fire retardants are being dropped from the sky to try and stop the flames spreading. but for some, it‘s too late — the damage has already been done. president trump has declared the fires a major disaster. i spoke to governor newsom as they battle two of the worst wildfires in the history of their state. that continues. the federal government has already deployed over 26,000 first responders and personnel to battle the wildfires. we‘re working very closely with the governor. more than 100,000 people have been forced to flee, but where they‘d normally sleep in shelters, many are avoiding them overfears of the spread of coronavirus. we have more than 400 red crossers who are on the ground and hundreds more who are helping virtually, and those folks are out there making sure that we're getting people in shelters or in hotel rooms where it's available.
and they're also there just to make sure that the people who are coming to our shelters have a safe place to stay and food to eat. emergency crews have been overwhelmed by the number and intensity of the fires. the job is now to save lives and protect only the most essential buildings. but with warnings of more lightning strikes and high temperatures in the days ahead, fears that the fires could continue for at least another week. rich preston, bbc news. now it‘s time for a look at the weather with carol kirkwood. hello again. once again this week, we are in for some unseasonably strong winds. first batch will be tonight and also tomorrow. but what we have today is a mixture of sunshine and showers. now, some of the showers will be heavy and potentially thundery, particularly so in southern counties. on the satellite picture you can see
a bit of cloud around the uk producing those showers, but this is a developing area of low pressure in the atlantic and this is what‘s going to bring us the strong winds and the heavy rain later on. so we‘ve got showers pushing to the west from the east, some of those thundery and heavy in southern parts of england. possibly south wales. showers across eastern parts of england and wales, a lot of sunshine and gentle breezes. highs, 12 and then up to 21 in the south. this evening, still a lot of dry weather but you can see already, the advancing rain, greens and yellows saying they will be heavy bursts accompanied by gusting winds, gusting 45 miles an hour. if we pick this up tomorrow, in the centre of the low pressure it will not be windy but look at the isobars, widely we are looking at gus in england in wales 45 to 50 miles an hourand gus in england in wales 45 to 50 miles an hour and later, the same across eastern parts of scotland. the rain advancing quite quickly northwards, leaving dry conditions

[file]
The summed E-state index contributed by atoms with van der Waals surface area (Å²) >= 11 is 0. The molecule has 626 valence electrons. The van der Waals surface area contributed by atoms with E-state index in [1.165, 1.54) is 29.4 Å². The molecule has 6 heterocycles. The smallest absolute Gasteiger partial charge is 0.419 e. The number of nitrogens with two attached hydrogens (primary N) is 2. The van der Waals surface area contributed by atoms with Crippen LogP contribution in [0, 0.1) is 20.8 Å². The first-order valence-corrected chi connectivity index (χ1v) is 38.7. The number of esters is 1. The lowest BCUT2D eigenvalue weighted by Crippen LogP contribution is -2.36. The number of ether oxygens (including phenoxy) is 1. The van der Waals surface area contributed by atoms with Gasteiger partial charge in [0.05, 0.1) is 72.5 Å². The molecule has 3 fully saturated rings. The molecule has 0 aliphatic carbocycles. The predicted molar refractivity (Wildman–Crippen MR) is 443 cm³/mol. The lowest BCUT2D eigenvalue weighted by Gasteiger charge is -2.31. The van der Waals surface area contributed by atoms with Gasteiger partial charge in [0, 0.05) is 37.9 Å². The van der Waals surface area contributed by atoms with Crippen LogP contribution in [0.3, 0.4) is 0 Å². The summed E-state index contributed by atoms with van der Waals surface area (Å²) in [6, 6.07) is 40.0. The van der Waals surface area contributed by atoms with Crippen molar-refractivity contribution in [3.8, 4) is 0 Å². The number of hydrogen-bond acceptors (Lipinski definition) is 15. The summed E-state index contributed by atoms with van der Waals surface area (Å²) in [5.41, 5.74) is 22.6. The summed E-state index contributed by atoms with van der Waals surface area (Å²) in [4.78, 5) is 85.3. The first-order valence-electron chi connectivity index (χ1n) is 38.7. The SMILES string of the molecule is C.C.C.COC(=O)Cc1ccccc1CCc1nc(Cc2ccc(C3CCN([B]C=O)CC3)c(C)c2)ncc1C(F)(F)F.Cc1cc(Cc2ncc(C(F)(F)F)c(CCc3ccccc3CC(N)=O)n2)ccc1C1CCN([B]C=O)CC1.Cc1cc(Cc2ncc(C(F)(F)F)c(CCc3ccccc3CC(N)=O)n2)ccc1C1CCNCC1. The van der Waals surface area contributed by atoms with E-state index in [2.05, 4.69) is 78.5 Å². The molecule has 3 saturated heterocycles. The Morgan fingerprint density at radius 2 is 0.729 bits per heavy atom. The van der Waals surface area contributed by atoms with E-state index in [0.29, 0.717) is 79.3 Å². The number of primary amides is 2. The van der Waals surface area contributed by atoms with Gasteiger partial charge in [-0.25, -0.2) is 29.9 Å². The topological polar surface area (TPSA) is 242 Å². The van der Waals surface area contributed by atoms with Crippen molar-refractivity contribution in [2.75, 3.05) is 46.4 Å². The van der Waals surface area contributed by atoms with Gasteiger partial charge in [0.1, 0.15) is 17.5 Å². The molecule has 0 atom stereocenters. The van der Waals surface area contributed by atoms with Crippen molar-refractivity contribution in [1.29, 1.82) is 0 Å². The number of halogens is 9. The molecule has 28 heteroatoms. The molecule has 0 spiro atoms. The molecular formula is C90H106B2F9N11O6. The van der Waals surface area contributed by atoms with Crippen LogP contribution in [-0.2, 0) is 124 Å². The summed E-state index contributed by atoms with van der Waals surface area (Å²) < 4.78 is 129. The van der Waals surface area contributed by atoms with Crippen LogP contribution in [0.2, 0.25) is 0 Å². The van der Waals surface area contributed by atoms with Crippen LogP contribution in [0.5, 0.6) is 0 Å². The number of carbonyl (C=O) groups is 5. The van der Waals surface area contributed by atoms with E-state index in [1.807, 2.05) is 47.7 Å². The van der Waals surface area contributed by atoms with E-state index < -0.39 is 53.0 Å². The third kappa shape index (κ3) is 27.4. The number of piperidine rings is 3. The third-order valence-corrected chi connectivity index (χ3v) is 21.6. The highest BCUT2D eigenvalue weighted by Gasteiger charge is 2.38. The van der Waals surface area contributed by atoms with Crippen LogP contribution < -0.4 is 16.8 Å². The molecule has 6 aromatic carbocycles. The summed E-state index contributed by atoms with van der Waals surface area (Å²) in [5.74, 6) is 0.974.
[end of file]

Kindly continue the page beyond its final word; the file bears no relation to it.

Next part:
behind with a few showers. those are the wind gusts you can expect and you will see more rain coming in across northern ireland, north wales and northern england through the afternoon. temperatures are disappointing for the time of year across the board, 12 in aberdeen to 21 as we pushed out towards london. on wednesday, the low pressure moves away to the near continent, but before it does you can see the squeeze in the isobars close to the north sea coast. so for those counties along the east of the country, we are looking at a windy start but the winds will ease through the day and many will have a dry day with variable amounts of cloud and some sunshine. highs, 12 to 21 yet again. as we head into thursday, we have this band of rain moving from northern ireland into scotland, turning showery. the next area of low pressure brings in further heavy rain and some gusty winds. temperatures 12 to 20.